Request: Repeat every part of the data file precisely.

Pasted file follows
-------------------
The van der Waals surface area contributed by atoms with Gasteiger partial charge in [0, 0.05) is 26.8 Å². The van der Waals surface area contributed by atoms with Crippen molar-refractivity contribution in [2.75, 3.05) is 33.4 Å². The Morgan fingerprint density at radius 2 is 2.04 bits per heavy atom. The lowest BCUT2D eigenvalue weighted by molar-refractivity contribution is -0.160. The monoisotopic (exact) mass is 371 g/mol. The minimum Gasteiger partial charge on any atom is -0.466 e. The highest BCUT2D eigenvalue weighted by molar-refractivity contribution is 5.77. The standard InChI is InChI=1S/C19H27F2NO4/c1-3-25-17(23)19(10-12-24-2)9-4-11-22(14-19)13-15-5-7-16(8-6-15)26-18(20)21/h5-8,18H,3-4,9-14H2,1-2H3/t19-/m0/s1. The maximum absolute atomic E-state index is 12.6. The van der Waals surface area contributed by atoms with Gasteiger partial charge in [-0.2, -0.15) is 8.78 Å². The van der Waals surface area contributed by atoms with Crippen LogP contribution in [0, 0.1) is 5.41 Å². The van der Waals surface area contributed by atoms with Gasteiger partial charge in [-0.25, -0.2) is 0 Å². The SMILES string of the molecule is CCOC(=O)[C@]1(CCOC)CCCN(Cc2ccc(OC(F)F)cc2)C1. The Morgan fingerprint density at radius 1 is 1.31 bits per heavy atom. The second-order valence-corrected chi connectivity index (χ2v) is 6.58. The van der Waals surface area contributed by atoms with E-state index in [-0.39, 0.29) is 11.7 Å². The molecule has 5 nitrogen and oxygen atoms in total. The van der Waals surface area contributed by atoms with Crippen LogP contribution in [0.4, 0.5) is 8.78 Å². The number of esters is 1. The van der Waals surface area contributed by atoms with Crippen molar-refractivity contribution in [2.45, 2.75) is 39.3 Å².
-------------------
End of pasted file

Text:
The van der Waals surface area contributed by atoms with Gasteiger partial charge in [0, 0.05) is 26.8 Å². The van der Waals surface area contributed by atoms with Crippen molar-refractivity contribution in [2.75, 3.05) is 33.4 Å². The Morgan fingerprint density at radius 2 is 2.04 bits per heavy atom. The lowest BCUT2D eigenvalue weighted by molar-refractivity contribution is -0.160. The monoisotopic (exact) mass is 371 g/mol. The minimum Gasteiger partial charge on any atom is -0.466 e. The highest BCUT2D eigenvalue weighted by molar-refractivity contribution is 5.77. The standard InChI is InChI=1S/C19H27F2NO4/c1-3-25-17(23)19(10-12-24-2)9-4-11-22(14-19)13-15-5-7-16(8-6-15)26-18(20)21/h5-8,18H,3-4,9-14H2,1-2H3/t19-/m0/s1. The maximum absolute atomic E-state index is 12.6. The van der Waals surface area contributed by atoms with Gasteiger partial charge in [-0.2, -0.15) is 8.78 Å². The van der Waals surface area contributed by atoms with Crippen LogP contribution in [0, 0.1) is 5.41 Å². The van der Waals surface area contributed by atoms with Gasteiger partial charge in [-0.25, -0.2) is 0 Å². The SMILES string of the molecule is CCOC(=O)[C@]1(CCOC)CCCN(Cc2ccc(OC(F)F)cc2)C1. The Morgan fingerprint density at radius 1 is 1.31 bits per heavy atom. The second-order valence-corrected chi connectivity index (χ2v) is 6.58. The van der Waals surface area contributed by atoms with E-state index in [-0.39, 0.29) is 11.7 Å². The molecule has 5 nitrogen and oxygen atoms in total. The van der Waals surface area contributed by atoms with Crippen LogP contribution in [0.4, 0.5) is 8.78 Å². The number of esters is 1. The van der Waals surface area contributed by atoms with Crippen molar-refractivity contribution in [2.45, 2.75) is 39.3 Å².